The charge from the alternator/battery connection has now been tested as part of the problem diagnosis and has been found to be below the power reading expected. It is thought that this could be having an effect on the Engine Management System and hence causing an engine malfunction e.g. causing a cylinder/cylinders to run too rich.

The other odd thing now is that the offside exhaust outlet is now blacker than the nearside one. Also when I put my hands close to the exhausts I get the impression that the offside one is running hotter than the nearside one. Photos are attached.

I’d be interested to find out if anyone has had similar experiences and would appreciate any replies that you are able to post.

Regards

John C

Edited by Loren
Changed title to reflect issue better
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Well, the first thing I would do is find out what all the sensors reading are on the engine. This should have been collected by the dealer or you can get the info from your own scanner. Record LTFT, STFT, MAF, engine load, timing, intake temp and coolant temp at idle on warm engine. Also, record the after cat O2 sensor readings at warm idle for both banks.

From this info, we may be able to better see what the engine is doing, if anything, differently from one bank to the other. A vacuum check will show valve problems, but this is beyond the most modern day mechanics as they have never been taught how an engine works, but only on how to read a computer printout.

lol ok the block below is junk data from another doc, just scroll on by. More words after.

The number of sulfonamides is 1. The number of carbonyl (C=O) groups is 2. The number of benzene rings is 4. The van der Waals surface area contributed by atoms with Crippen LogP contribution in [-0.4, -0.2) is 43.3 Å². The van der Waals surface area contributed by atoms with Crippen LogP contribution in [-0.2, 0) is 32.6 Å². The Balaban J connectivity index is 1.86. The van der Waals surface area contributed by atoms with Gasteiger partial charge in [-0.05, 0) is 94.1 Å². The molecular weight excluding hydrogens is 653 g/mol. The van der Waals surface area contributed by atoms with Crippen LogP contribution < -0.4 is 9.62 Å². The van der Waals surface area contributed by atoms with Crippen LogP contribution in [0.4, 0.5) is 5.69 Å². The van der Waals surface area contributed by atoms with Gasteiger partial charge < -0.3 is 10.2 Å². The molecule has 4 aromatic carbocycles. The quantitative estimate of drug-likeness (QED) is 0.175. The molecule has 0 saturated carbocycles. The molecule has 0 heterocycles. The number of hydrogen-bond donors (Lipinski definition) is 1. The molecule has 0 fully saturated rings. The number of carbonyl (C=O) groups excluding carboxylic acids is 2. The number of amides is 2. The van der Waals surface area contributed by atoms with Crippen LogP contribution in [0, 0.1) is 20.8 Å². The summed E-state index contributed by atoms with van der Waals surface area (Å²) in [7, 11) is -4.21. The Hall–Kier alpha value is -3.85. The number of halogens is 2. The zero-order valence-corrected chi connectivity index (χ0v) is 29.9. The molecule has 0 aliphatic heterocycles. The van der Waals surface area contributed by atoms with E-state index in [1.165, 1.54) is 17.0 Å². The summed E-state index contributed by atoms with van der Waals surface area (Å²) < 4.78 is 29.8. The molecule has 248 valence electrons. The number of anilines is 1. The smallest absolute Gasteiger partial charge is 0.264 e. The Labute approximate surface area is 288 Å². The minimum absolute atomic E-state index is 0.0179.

What is the measured voltage output from the alternator on warm engine at idle?

Edited by 1999Porsche911
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Johnny, sorry to hear about your problem. I hope it turns out to be something simple. Anyway, please be sure to let us know what becomes of this. Cheers.

Thanks for your thoughts. The engine's being taken out of the car today as when the sump was inspected a small fragment of "white metal" (Bebbitt Metal) was found and this could be off the Intermediate Shaft Bearing. Won't know for sure until further dismantling.

The OPC where I bought the car from did say that they had experieced a misfire moving from one bank of cylinders to the other caused by swarf getting into the tappets. However this was on a brand new car and they wouldn't expect it to happen after 118,000 miles unless it was a component breaking down.

So whether the two are linked and this has resulted in the moving misfire, we'll have to wait and see.

Rgds

JCR

Edited by Johnnyceesred
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If it makes you feel better, I have a 2002 C2 coupe with 125k miles on it and I just found out that I'm going to need a new engine in the near future. It's nothing I did. It's just worn out . . . It's leaking oil past the exhaust valve stem seals and a lot is getting into the combustion chambers. It's causing the computer to cancel fuel to injector on that cylinder(s) because it's sensing crappy combustion byproducts. The check engine light keeps coming on because of it too.